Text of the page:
Aotearoa New Zealand may appear to be a land of prosperity and golden idyll, but like all societies, it has those who fall through the safety nets of a welfare state and who, due to poverty and circumstance, end up without a place to call home.
And homelessness doesn’t just mean those sleeping rough on the streets, which tends to have a more visible and male face, it also encompasses those who sofa surf, those who sleep in their cars, those in night shelters and women’s refuges, those who temporarily cram into severely overcrowded housing with family or friends in dreadful conditions just to have some roof over their head.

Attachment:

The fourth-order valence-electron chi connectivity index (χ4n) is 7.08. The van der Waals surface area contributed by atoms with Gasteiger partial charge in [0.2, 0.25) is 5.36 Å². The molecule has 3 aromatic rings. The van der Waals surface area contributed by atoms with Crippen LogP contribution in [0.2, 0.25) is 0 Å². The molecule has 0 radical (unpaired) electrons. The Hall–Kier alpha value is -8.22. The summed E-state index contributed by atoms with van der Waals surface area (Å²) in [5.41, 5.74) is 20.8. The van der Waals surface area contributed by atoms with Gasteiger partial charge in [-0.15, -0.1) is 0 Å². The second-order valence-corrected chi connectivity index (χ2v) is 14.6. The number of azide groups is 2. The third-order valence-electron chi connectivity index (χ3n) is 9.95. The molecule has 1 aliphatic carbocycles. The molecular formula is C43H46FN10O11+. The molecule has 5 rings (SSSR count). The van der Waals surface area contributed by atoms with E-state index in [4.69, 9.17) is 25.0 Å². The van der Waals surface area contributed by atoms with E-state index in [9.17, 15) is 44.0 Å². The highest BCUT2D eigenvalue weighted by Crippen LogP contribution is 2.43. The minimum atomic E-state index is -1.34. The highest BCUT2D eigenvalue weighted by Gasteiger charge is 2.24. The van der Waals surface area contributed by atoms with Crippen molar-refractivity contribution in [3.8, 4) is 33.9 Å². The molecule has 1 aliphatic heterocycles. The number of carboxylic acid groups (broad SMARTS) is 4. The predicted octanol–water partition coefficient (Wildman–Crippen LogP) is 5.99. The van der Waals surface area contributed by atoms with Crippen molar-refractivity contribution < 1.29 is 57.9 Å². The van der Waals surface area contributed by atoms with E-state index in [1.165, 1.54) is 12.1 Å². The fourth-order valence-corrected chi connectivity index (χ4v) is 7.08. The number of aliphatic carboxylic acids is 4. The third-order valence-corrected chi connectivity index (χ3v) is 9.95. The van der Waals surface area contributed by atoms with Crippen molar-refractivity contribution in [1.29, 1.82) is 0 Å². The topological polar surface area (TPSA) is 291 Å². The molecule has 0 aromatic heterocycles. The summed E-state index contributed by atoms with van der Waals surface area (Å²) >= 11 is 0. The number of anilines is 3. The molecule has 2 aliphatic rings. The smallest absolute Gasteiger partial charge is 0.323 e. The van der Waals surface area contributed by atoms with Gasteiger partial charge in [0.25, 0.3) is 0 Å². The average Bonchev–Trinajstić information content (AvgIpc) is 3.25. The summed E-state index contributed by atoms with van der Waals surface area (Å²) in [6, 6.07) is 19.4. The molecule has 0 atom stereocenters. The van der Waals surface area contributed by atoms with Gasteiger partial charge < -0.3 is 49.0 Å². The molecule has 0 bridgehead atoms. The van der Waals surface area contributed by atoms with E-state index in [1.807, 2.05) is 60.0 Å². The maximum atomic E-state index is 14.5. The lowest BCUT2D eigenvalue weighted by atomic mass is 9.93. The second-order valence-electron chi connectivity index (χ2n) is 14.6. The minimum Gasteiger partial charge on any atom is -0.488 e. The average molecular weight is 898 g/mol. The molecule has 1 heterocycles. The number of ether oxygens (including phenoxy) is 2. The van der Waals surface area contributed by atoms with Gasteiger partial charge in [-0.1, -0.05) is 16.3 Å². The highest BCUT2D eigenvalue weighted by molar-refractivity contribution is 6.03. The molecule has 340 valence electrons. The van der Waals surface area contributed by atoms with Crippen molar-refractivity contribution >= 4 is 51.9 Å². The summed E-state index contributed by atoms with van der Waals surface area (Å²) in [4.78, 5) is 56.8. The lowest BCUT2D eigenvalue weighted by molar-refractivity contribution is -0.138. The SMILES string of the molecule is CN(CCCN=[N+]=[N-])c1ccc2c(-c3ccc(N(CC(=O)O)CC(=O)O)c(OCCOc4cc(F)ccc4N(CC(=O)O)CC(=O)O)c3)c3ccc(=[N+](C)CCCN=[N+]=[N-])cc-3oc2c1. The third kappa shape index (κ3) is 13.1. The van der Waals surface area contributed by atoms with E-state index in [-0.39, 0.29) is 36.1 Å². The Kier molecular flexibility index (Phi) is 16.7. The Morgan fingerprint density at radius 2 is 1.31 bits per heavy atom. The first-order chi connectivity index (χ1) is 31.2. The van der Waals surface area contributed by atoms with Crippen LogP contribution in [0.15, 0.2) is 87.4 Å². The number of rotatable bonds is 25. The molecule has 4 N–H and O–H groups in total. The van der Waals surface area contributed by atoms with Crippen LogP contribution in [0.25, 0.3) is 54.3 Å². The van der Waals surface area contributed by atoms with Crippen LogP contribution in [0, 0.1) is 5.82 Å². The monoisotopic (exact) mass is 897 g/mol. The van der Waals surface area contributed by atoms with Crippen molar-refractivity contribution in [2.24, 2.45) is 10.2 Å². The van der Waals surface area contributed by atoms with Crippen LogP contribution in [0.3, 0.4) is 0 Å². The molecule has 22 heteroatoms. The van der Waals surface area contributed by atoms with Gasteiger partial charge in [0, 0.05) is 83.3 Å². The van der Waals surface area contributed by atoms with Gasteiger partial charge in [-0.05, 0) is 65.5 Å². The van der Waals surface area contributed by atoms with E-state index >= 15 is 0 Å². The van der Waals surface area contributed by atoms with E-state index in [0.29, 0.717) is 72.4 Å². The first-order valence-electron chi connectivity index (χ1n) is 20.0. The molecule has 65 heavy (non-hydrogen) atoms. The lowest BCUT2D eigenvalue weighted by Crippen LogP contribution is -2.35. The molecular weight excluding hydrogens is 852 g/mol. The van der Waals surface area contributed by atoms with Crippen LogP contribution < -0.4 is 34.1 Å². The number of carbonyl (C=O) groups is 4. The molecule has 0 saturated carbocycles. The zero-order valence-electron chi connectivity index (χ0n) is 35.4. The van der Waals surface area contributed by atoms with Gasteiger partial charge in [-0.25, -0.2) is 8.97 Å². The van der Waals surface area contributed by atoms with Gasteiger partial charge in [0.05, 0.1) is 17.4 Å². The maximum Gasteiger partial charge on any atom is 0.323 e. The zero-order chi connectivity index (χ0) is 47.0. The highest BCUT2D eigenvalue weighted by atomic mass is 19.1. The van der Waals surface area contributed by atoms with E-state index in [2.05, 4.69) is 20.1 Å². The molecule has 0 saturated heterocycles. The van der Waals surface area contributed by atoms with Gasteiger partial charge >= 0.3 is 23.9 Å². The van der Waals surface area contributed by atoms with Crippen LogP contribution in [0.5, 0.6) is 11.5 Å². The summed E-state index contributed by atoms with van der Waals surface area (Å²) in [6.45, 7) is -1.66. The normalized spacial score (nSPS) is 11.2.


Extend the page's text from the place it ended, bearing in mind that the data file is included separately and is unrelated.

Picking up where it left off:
The unfortunate reality here in New Zealand is that of those people who are classed as homeless, around 50 per cent of them are women, and four out of those five women are Māori.
So what are the determinents of these appaling statistics? According to a recent study a leading issue is poverty and the particularly high rate of poverty for women.
Compared to homeless men, the women were more likely to be sole parents, have dependent children and be reliant upon government benefits. Across the population more Māori women rely on benefits than non-Māori, and than Māori men.
These benefits are low in New Zealand and with the constant increase in the cost of living, being on a benefit is closely linked to poverty. In addition the more children a solo-parent woman had, the more mouths to feed and clothe and pay for health and education needs, the further into poverty she fell. Escaping domestic violence was often a trigger for this pathway.